District Police Chief Burtell M. Jefferson met with police union officials at Harper's Ferry last week in an effort to smooth the differences that have wracked the Metropolitan Police Department in recent months.

Jefferson, in what union officials called an "unprecedented move" invited leaders of the International Brotherhood of Police Officers to speak before a gathering of top department officials who were there to formulate department goals for the next five years.

IBPO executive vice president Larry Melton said that "one of the goals that came out of the meeting was to have a stronger, more evenhanded labor relations policy."

An immediate result of the summit will be the creation of "goal implementation" panels that Melton said will include both police officials and union members.

Melton, whose union represents the department's rank-and-file officers, said that "for the first time, the chief is saying, 'Let's work together.' He knows that the department's reputation was being hurt by our disputes, and that we were at each others' throats. But now he's making a legitimate effort to listen to what we have to say and we are ready to work right along with him."

Jefferson was in Houston attending a seminar yesterday and was unavailable for comment. But his administrative assistant, Capt. James Shugart, said Jefferson thought it would be productive to include the union in the Harpers Ferry proceedings.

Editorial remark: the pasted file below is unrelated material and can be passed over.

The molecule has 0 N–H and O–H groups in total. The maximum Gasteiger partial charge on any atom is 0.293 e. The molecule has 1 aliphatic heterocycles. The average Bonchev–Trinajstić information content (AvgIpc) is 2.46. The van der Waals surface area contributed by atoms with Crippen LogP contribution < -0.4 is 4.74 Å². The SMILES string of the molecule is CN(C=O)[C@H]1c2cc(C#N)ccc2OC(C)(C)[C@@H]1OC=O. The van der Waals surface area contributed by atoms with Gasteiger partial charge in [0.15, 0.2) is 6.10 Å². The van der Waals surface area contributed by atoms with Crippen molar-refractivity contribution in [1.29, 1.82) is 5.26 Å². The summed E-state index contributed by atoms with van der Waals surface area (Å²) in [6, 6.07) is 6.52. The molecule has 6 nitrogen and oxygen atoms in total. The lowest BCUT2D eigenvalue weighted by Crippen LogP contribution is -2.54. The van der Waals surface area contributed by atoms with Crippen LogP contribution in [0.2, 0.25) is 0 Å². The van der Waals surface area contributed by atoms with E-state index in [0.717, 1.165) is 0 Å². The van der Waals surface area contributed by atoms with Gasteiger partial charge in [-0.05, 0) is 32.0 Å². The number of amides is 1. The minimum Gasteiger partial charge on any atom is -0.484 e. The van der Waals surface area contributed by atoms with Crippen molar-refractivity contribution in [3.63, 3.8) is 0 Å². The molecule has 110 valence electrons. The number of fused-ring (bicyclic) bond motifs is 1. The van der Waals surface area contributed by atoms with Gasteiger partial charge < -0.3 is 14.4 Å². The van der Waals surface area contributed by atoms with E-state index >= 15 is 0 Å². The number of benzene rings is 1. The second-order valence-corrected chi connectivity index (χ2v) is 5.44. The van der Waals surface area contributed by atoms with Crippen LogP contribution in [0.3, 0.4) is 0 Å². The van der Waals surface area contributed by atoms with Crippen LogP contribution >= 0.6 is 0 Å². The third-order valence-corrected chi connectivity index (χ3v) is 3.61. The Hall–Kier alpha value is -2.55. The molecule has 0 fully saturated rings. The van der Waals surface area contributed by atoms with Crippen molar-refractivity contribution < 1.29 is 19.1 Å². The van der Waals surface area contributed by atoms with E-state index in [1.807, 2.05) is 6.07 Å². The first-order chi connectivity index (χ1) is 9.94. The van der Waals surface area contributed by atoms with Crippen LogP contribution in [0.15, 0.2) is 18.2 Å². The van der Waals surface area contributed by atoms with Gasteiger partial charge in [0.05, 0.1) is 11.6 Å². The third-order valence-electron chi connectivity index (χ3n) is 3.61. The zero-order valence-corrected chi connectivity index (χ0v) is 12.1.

"After all the differences we've experienced between the union and the chief's office," said Shugart, "the chief thought we should bring the union in and kick around some of the things that have been bothering them."

Melton said it was his understanding that Mayor Marion Barry, at a meeting with Jefferson and IBPO president Larry Simons earlier this month, instructed the chief to start working more closely with the union.

"Jefferson is attempting to no longer view us [the union] as an adversary, but as a group that represents the majority view. He seems ready to listen to our ideas, and we are ready to express them," Melton said.

Melton said the chief already has moved to clear up some of the union's outstanding complaints.

At a meeting last Friday, for instance, Jefferson assured union officials that the officer's medical clinic will continue to dispense prescription drugs to officers for non-work-related injuries and illnesses, contrary to an earlier announcement.

Melton said Jefferson also told the union that the department will resume keeping uniforms in stock. The union has complained that since the department started supplying uniforms only on an order-by-order basis, five years ago, officers have had to wait months to receive replacements for worn or damaged uniforms.

Jefferson also agreed to negotiate with the union about ways to limit the large amounts of overtime being paid to officers for court appearances in cases they are investigating.

"There has been an attitude change," said Melton. 'A spirit of working together instead of working against each other is now evident."

Shugart said that, in the future, the union will be included in discussions of department policy. He also said the chief "recognizes the union as a vital part of the department. We will be using their ideas for the betterment of the department."